For example, a fair relief may constitute an agreement between the Tenant and Landlord that for the months through which the income of the tenant is affected, the rent will be decreased proportionally. For instance, if a commercial establishment was shut in compliance with the Government’s order as part of preventive measures against epidemic of COVID-19, a commercial tenant’s revenues in these months could decrease by up to 100 percent, the Landlord might agree to 30-70 percent rent reduction for those months and review the situation depending on the its development. The Landlord is not obliged to do so, but if it values the Tenant and does not wish to lose it for future rentals, it might agree on one of the following measures:
- postponing rent payments by a period of up to six months,
- facilitating instalments for payments,
- refunding security deposits and guarantees,
- cancelling penalties for both companies and individuals,
- reducing or waiving the rent for few months.
We must stress, that if the parties agreed on some changes to the Tenancy Contract, they should put in writing any amendments that they agreed and to do their best to comply with these new provisions. The amendments shall be registered with RERA (in EJARI system) in the same manner as the principal Tenancy Contract (Article 4.2 of the Dubai Tenancy Law).
Right to terminate Tenancy Contract
Could the Landlord or the Tenant terminate the contract during its term? The answer is no, unless the contact is terminated by mutual agreement of both parties or in accordance with the provisions of the Dubai Tenancy Law. See Article 7 below:
Where a Tenancy Contract is valid, it may not be unilaterally terminated during its term by the Landlord or the Tenant. It can only be terminated by mutual consent or in accordance with the provisions of this Law.
Termination by Landlord
The Dubai Tenancy Law stipulates several reasons for terminating the Tenancy Contact by the Landlord and eviction of Tenant prior to the expiry of the term. Among such reasons, the most relevant for the subject of this article is failure of the Tenant to pay the rent.
1. The Landlord may seek eviction of the Tenant from the Real Property prior to the expiry of the term of the Tenancy only in the following cases:
a) where the Tenant fails to pay the Rent or any part thereof within thirty (30) days after the date a Notice to pay is given to the Tenant by the Landlord unless otherwise agreed by the parties;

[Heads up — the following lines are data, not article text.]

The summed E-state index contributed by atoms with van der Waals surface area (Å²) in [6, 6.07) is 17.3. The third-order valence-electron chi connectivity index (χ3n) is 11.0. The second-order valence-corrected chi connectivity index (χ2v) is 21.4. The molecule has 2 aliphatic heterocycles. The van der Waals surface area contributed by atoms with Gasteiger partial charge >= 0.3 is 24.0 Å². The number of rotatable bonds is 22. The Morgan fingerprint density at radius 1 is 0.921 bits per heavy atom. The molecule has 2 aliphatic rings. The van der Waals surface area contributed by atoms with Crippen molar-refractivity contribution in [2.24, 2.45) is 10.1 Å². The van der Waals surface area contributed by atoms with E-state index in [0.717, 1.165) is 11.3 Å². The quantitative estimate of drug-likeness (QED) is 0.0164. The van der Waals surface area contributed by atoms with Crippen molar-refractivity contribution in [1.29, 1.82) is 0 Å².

It should be understood that simply not paying rent to the Landlord even during financial difficulties sustained by a person or a business during COVID-19 would lead to Landlord’s right to request the eviction pursuant to Article 25.1(a) of the Dubai Tenancy Law. Moreover, such Tenant must pay the rent for the whole period during which the claim is considered and until the award is rendered and executed. See Article 31 of the Dubai Tenancy Law below:
Filing a claim to evict the Tenant does not exempt the Tenant from paying the Rent for the whole period during which the claim is considered, and until an award is rendered and executed.
That is why stop paying the rent is not an option for the Tenant. I reiterate the importance of negotiating between the parties and reaching the agreement.
Historically, only in some exceptional circumstances where the Tenant died or lost his job and was obliged to leave the country, Dubai Rent Tribunal agreed to terminate the residential tenancy contract prior to its expiry with or without penalty (usually two months’ rent) and, hence, refrain the Landlord from claiming payment of rent for remaining period of the tenancy term including presenting cheques to the bank. In most cases, the Tenant was obliged to pay the rent until the expiry date agreed in the Tenancy Contract. Financial difficulties as such were not considered as sufficient reason for early termination of the Tenancy Contract, as it is responsibility of the Tenant to properly estimate his/her financial ability to pay rent at the time of entering the Tenancy Contract.
Termination of Tenancy Contract for Commercial Properties
In addition to non-payment of rent specified above, Article 25.1 (c) of the Dubai Tenancy Law provides, that the Landlord may terminate the Tenancy Contract for commercial property where the Tenant leaves it unoccupied for no reason for thirty (30) consecutive days or ninety (90) non-consecutive days within the same year.